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Kenyan forests and the challenge for a sustainable future

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Kenya is classified among the countries with low forest cover of less than 2% of the total land area. The forest cover has been decreased by 8% between 1981 – 1988, 7% percent in the 1990s and an additional 7% since 2000.

Kenya’s forests are rapidly declining due to pressure from increased population and other land uses.

Forests are rich in bio-diversity and hosts several indigenous tree species like Olea africana, Dombea goetzenii, Acacia spp, and Bamboo spp. among others. For example, Moist Montane Forest is characterized by a mixture of evergreen, semi-deciduous and deciduous trees, one of kind mixture in East Africa.

Kenyan forests are home to large animals such as the Bongo, Yellow backed Duiker, Golden cat, Giant forest hog, Leopard, Hyena, Buffalo, Colobus Monkey, and Impala. The Yellow backed Duiker, the Bongo, the Golden Cat, Leopard and Elephants are some of the important mammals of international conservation concern.

Causes for deforestation:

Local Level:

Cash crop farmers who grow crops and continue to increase the area under cultivation to be able to get more income. The local administration has been instrumental in allocating land to individuals without considering conservation issues.

National level

  • The Forest Department does not train their staff to recognize that role of indigenous knowledge in forest conservation.

· Political leaders are only interested in gaining mileage by giving people land so that they become popular.

· The long term effects of destroying the protected areas and are superseded by the interest in the economic gain.

Global level:

· The Industries and consumers in developed world promote the export of cash crops in bulk mainly in raw form for processing.

· Not even the structural adjustment programs of the World Bank have been oriented towards achieving sustainable environmental conservation. The business driven models imposed by the World Bank have encouraged intensive exploitation of forest land.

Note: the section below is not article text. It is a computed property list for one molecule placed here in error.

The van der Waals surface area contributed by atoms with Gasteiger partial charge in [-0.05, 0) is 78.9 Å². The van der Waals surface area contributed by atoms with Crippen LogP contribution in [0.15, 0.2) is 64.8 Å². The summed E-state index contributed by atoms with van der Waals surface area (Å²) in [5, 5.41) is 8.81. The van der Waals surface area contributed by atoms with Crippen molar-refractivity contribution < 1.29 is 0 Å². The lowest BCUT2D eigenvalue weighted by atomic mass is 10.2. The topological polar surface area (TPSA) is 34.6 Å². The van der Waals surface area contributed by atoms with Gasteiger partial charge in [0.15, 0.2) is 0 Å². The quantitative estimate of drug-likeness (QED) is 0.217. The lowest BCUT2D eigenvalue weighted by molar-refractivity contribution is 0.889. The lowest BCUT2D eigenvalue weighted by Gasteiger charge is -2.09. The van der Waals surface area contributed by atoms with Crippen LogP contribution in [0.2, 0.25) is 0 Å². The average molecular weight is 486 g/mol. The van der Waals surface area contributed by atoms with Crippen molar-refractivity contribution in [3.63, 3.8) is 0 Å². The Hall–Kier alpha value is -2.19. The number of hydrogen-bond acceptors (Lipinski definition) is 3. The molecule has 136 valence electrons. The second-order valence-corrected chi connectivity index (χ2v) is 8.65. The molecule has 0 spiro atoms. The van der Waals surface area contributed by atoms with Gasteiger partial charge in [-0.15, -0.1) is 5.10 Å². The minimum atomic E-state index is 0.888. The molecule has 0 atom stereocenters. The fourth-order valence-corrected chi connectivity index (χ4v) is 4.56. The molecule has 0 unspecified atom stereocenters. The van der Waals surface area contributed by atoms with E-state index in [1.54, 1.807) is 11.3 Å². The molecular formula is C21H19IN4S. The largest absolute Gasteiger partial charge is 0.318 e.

Factors that play a role in deforestation:

· The capitalistic nature of the global economy. Global trade and the market forces influence commodities to be produced for export.

· The industries in the developed countries require cheap raw materials from the developing countries. The Chinese state has been buying timber and cheap wood from Kenya for over five years. This has caused an increase in both legal and illegal deforestation

· Local politicians have been trying to gain quick profit through exploitation of land resources. This leads to plundering of resources in the get-rich-quickly culture.

Environmental impact of deforestation in Kenya

In 2006, UN Environment Programme has issued a warning to the Kenyan state that the relentless drought across East Africa is deepening because of global climate change as well as the continuing destruction of forests, grasslands, wetlands and other critical ecosystems. Klaus Toepfer, the then Executive Director of UNEP argued that “What has dramatically changed in recent decades is the ability of nature to supply essential services like water and moisture during hard times. This is because so much of nature’s water and rain supplying services have been damaged, destroyed or cleared.”

Another 2006 UNEP report stated that “Globally, something like 62 percent of precipitation occurs over land as a result of evapo-transpiration from lakes and wetlands and dense vegetation, in particular forests pumping water held in the soils, into the air. In comparison only around 38 percent of precipitation is generated over oceans and seas.” It is therefore implied that massive deforestation in East Africa is to blame for the extensive draught that has crippled the Kenyan economy and its agricultural potential.